The overwhelming feeling I had when walking out of the cinema with Kira, my five- year-old companion, was “how sentimental can you get?” I dislike having my emotions placed in turmoil by clever words and music. However I have been forced to reflect. On reaching home, Kira immediately asked me to draw a piglet, then asked an artist friend to draw eleven of them, and having coloured them pinkly she launched on a discussion of spiders, their eggs and the wonder of their webs, while I cooked eggs, bacon and sizzling sausages, which Kira ate with unusual gusto.

Charlotte’s Web was written by E B White in 1951, followed 22 years later by an animated film (with songs) and, in 2003, by Wilbur’s Great Adventure, another cartoon. One of the lovelier things about this latest remake is that it is not animated, which for me is a great relief. Nothing is exaggerated, nothing taken to extremes. It is a straight film, of people and animals and farm buildings in gently rolling countryside. OK, the animals talk, so there was some magic involved here, and the spider’s face has more than make up added, but Julia Roberts does a soothing job with her voice and believe me, she hogs the dialogue. What a pity that Robert Redford (the horse) and John Cleese (the sheep) didn’t have more to say.

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I think we all know the story by now: a pink piglet, the runt of the litter, is about to be taken away for the chop, because his mummy doesn’t have enough teats to go round. Fern (Dakota Fanning), the farmer’s daughter, is outraged and persuades her father to let her keep him. Funny scenes follow; smuggling Wilbur – that’s his name - to school; Wilbur in a doll’s pram; Wilbur in bed; until one day he has outgrown such activities and must go and live in the barn and be like the other animals. However, bacon smoking time is not far away and everyone is anxious to protect Fern. But one of the farm animals blurts out the truth. Wilbur is horror struck (funny the way they all seem to understand the concept of death), but the valiant Charlotte promises to come to the rescue and, in so doing, weaves her magical web to great effect.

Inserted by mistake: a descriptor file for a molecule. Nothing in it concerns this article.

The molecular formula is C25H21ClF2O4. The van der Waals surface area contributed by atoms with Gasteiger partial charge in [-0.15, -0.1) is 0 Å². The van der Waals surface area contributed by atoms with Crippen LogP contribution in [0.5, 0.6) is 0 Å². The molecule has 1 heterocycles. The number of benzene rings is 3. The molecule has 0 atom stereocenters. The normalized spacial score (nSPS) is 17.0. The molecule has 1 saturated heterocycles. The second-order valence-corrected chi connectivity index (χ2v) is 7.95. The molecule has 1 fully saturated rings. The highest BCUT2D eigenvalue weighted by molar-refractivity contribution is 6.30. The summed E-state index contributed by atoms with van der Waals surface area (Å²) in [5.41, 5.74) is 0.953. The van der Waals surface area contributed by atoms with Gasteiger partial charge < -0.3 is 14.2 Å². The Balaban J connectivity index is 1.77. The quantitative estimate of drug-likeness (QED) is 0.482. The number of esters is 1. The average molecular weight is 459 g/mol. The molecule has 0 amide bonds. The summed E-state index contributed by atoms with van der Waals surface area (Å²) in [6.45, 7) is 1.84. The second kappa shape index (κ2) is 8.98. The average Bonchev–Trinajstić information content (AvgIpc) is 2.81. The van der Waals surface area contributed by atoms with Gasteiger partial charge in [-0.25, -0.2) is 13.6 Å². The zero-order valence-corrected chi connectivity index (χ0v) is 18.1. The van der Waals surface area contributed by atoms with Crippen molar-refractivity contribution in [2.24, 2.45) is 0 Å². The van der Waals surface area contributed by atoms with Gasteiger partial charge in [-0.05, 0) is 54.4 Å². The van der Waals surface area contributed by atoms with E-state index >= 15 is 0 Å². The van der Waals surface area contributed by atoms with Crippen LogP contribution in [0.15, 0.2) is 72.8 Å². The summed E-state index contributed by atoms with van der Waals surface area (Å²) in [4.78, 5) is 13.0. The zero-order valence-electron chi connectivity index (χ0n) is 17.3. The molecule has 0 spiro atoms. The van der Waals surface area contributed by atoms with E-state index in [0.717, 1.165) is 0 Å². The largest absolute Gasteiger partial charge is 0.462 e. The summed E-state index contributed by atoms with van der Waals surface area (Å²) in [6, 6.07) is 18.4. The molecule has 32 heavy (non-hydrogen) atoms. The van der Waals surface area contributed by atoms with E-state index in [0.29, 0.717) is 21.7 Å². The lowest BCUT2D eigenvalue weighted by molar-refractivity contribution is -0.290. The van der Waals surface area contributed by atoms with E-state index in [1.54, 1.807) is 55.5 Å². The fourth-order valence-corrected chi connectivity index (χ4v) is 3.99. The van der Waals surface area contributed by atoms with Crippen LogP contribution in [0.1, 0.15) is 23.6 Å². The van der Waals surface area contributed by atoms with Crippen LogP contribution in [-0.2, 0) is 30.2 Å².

What is astounding, from this point onwards, is the restraint shown by director Gary Winick. The spider’s webs remain just that. They could have been exaggerated, blown out of proportion, with rainbow colours running through them, reaching to the sky, but along with the spirit of the rest of the film, nothing takes us from the quiet rural life of America in the Forties.

It would be wrong not to mention the acting abilities of the rat (voiced by Steve Buscemi) and the charming, talented Miss Fanning. Frankly, Charlotte was too much for me, but she is "some spider" and it would be carping to accuse her of overdosing on syrup. To be fair, I think her tear jerking dialogue towards the end came directly from the book, as did the narrative voiceover and other dialogue, so who am I to complain?

The book is now a classic and tells a tale well worth the telling, something this movie follows faithfully, with an abundance of care and dutiful respect.

Reviewed on: 10 Feb 2007
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The farmer's daughter and a talkative spider try to save the life of the smallest piglet in the barn.
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Festivals:

CFF 2007
EIFF 2009

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